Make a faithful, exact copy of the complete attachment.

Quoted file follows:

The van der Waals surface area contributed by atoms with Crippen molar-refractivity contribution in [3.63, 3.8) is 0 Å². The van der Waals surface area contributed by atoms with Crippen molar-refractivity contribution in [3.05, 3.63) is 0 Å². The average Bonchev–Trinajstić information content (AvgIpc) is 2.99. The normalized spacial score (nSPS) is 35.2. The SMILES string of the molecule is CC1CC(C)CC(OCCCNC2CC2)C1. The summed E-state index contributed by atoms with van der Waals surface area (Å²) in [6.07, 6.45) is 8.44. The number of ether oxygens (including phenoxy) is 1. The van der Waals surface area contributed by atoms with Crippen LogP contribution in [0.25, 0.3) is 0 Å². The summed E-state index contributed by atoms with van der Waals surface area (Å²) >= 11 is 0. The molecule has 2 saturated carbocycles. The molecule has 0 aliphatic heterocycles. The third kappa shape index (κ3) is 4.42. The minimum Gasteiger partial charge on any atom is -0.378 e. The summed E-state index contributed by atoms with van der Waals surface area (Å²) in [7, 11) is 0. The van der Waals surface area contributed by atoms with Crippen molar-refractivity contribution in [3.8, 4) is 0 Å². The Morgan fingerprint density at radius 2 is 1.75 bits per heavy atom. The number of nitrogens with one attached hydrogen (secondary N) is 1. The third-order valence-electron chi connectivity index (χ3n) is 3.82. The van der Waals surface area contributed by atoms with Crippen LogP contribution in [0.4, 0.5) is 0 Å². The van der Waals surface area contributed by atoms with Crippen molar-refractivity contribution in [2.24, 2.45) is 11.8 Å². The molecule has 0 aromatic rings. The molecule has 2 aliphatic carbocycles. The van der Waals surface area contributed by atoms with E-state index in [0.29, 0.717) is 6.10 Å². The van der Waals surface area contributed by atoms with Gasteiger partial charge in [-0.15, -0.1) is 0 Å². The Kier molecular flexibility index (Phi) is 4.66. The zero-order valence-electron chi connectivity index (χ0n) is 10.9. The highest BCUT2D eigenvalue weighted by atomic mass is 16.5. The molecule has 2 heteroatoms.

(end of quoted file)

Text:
The van der Waals surface area contributed by atoms with Crippen molar-refractivity contribution in [3.63, 3.8) is 0 Å². The van der Waals surface area contributed by atoms with Crippen molar-refractivity contribution in [3.05, 3.63) is 0 Å². The average Bonchev–Trinajstić information content (AvgIpc) is 2.99. The normalized spacial score (nSPS) is 35.2. The SMILES string of the molecule is CC1CC(C)CC(OCCCNC2CC2)C1. The summed E-state index contributed by atoms with van der Waals surface area (Å²) in [6.07, 6.45) is 8.44. The number of ether oxygens (including phenoxy) is 1. The van der Waals surface area contributed by atoms with Crippen LogP contribution in [0.25, 0.3) is 0 Å². The summed E-state index contributed by atoms with van der Waals surface area (Å²) >= 11 is 0. The molecule has 2 saturated carbocycles. The molecule has 0 aliphatic heterocycles. The third kappa shape index (κ3) is 4.42. The minimum Gasteiger partial charge on any atom is -0.378 e. The summed E-state index contributed by atoms with van der Waals surface area (Å²) in [7, 11) is 0. The van der Waals surface area contributed by atoms with Crippen molar-refractivity contribution in [3.8, 4) is 0 Å². The Morgan fingerprint density at radius 2 is 1.75 bits per heavy atom. The number of nitrogens with one attached hydrogen (secondary N) is 1. The third-order valence-electron chi connectivity index (χ3n) is 3.82. The van der Waals surface area contributed by atoms with Crippen LogP contribution in [0.4, 0.5) is 0 Å². The van der Waals surface area contributed by atoms with Crippen molar-refractivity contribution in [2.24, 2.45) is 11.8 Å². The molecule has 0 aromatic rings. The molecule has 2 aliphatic carbocycles. The van der Waals surface area contributed by atoms with E-state index in [0.29, 0.717) is 6.10 Å². The van der Waals surface area contributed by atoms with Gasteiger partial charge in [-0.15, -0.1) is 0 Å². The Kier molecular flexibility index (Phi) is 4.66. The zero-order valence-electron chi connectivity index (χ0n) is 10.9. The highest BCUT2D eigenvalue weighted by atomic mass is 16.5. The molecule has 2 heteroatoms.